Many of those people who are offered support tend to be young Black men, mainly from Afro-Caribbean backgrounds.

Turner explained that people often get trapped into the cycle of the mental health system, sometimes referred to as the ‘revolving door’.

This will see them go into hospital, have a period of treatment and assessment, then discharged back into the community without adequate support which can lead to them becoming unwell again and returning to hospital.

Turner noted that in her experience it can be very quick for people to assume that a young Black man is becoming very mentally unwell with schizophrenia.

She explained: “This could date hundreds of years, but the medical profession is predominantly a White patriarchy, and the symptoms are medicalised based on what their perception of behaviour should be.

“For example, how we talk to each other, the volume in which we talk to one another, how polite society is perceived, and I have seen this on display on the wards and in the prisons.” 

Turner witnessed young men being told they were becoming ‘aggressive’ when they were having their liberties detained and felt that no one was listening to them.

They would increase the volume of their voice to express that frustration, only to be told that they were becoming mentally unwell.

In these circumstances often the course of action would be to restrain that individual and administer restraining drugs.

They would then be placed into a segregation room, or in the case of prisons, restrained and put into cells.

Benefits of talking therapy

One form of treatment for mental health which is becoming more popular amongst Black men is talking therapy.

This is largely due to the outreach work of various community and charity led campaigns to raise awareness within the Black community.

Dr Stuart Lawrence, Educator, Author, and Consultant, has spoken very openly about his struggles with his mental health for over 30 years, following the racist murder of his older brother Stephen, in Eltham London on 22 April 1993.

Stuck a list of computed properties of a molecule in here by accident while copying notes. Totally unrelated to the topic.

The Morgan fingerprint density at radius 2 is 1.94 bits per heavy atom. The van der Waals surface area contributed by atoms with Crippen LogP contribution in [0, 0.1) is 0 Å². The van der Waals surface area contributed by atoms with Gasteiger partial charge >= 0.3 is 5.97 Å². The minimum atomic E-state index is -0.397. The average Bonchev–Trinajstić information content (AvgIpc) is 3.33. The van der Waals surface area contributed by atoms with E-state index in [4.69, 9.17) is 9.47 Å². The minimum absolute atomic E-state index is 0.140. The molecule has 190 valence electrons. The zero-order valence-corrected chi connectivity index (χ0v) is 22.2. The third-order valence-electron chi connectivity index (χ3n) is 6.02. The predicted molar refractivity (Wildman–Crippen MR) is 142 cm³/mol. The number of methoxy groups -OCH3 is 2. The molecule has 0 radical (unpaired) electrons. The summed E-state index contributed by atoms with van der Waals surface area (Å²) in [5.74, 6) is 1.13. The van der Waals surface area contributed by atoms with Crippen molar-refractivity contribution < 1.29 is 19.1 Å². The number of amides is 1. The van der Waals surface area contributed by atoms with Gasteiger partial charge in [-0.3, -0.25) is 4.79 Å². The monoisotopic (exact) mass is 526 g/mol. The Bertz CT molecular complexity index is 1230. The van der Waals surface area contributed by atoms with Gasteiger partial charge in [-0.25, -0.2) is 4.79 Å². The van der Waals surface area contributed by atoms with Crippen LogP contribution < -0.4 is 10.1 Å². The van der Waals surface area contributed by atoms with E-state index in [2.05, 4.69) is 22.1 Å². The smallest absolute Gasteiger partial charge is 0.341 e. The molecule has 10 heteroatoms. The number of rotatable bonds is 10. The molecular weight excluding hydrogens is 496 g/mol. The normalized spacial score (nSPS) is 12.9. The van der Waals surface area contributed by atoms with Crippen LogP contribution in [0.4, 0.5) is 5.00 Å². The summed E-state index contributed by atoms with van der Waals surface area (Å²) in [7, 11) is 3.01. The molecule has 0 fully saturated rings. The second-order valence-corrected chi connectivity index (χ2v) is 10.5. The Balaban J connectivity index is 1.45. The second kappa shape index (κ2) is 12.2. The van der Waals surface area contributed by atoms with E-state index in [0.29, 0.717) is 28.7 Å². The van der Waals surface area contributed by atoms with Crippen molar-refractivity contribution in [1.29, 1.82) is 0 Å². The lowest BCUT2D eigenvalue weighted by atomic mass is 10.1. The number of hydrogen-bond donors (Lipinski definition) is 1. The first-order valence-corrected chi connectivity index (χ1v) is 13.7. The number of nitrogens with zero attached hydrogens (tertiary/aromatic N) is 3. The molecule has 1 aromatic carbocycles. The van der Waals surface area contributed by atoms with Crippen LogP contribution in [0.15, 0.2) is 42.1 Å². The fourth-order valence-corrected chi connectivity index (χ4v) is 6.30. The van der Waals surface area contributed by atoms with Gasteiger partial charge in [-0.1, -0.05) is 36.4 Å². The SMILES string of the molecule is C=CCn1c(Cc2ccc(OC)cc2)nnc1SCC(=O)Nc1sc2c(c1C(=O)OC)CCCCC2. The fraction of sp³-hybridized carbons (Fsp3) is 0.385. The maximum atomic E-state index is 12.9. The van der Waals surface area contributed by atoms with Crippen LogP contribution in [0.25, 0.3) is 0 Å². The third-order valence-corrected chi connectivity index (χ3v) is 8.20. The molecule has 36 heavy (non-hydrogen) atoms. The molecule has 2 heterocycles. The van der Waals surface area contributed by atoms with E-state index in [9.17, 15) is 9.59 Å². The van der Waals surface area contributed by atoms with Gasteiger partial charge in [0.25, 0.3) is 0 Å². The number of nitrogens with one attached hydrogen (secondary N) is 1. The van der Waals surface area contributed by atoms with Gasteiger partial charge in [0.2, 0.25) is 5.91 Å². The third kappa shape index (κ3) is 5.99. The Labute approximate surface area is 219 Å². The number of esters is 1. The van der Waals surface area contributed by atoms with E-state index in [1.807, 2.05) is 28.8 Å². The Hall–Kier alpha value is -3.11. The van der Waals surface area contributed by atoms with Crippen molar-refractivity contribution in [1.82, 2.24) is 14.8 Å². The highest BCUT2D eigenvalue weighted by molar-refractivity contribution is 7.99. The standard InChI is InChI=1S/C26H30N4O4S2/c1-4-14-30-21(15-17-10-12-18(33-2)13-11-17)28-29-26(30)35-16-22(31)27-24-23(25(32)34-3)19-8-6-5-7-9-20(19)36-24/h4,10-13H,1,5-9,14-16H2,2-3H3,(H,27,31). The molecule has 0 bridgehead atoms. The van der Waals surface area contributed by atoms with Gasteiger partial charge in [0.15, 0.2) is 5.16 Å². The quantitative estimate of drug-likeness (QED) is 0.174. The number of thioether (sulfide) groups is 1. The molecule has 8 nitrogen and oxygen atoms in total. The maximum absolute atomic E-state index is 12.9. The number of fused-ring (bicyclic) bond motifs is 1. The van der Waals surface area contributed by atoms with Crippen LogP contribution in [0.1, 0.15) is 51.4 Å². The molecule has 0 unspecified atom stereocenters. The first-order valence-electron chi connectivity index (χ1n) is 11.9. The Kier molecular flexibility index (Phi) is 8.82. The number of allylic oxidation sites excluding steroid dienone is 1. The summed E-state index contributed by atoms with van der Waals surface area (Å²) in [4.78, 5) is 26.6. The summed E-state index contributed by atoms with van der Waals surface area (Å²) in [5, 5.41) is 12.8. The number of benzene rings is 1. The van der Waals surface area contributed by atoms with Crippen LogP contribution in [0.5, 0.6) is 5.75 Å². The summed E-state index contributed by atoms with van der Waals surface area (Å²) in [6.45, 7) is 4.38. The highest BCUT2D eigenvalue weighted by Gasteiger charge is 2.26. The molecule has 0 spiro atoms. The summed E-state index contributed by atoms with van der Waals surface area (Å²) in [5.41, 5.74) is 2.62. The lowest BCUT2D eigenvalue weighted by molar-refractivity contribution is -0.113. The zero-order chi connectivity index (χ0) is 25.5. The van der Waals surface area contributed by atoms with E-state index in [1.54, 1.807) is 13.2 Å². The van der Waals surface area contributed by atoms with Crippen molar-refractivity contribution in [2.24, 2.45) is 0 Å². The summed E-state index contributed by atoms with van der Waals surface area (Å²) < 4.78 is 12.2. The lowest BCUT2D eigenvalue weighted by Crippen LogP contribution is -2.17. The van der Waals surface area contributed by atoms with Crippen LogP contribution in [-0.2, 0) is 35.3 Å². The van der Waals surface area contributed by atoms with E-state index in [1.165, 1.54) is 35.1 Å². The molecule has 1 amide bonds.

He said: “Therapy is real, mental health and mental awareness of oneself is real.

“I’ve been through dark days. I will be in counselling forever.

“The defining moment of my childhood obviously was losing Stephen, but I had many difficult moments before then.

“I honestly thought my life would be nothing major, just someone that plods along.

“In honour of my brother, I try to keep his legacy alive every single day.”

DR STUART LAWRENCE – Photo Credit: Cheryl Fergus-Ferrell

He stressed the importance of men having a safe space where they can engage with each other and unload their problems, such as barbershops, pubs and social clubs.

He said: “We don’t always have those spaces. Where are those spaces that are safe spaces to do that unpacking?

“I’ve got a group of friends that I have known for 40 years, that’s my safe space.”

Speaking about the importance of youth clubs, Lawrence said: “I cut my teeth in my craft of being an educator and a youth leader through my own experience of youth clubs.

“I only replicated what they did to me and to others.”

The National Collaborating Centre for Mental Health published the Ethnic Inequalities in Improving Access to Psychological Therapies (IAPT) report in 2023.

Key findings from the report highlighted that, in comparison with White British people, people from minoritized ethnic groups (excluding Chinese people):

  • Experienced worse outcomes, although this has narrowed in recent years.
  • Waited longer to be assessed.
  • Were less likely to receive a course of treatment following an assessment.

The report also found that inequalities in mental health outcomes for people from minority ethnic groups are associated with:

  • Increased symptom severity at the initial assessment.
  • Living in areas of higher deprivation and higher unemployment.
  • Waiting longer to be assessed and treated.

Recommendations focused heavily on Integrated Care Boards (ICB) and those in leadership roles, responding to the inequalities highlighted in the report.

It stated the need for practical training to improve their understanding of mental health inequalities and to adjust their approach while engaging with ethnic minority communities.

For more information about the services offered by Mind in Croydon visit or call 020 8668 2210

Croydon BME Forum run workshops focused on mental health or call 020 8684 3719

Featured image credit: Rawpixel via iStock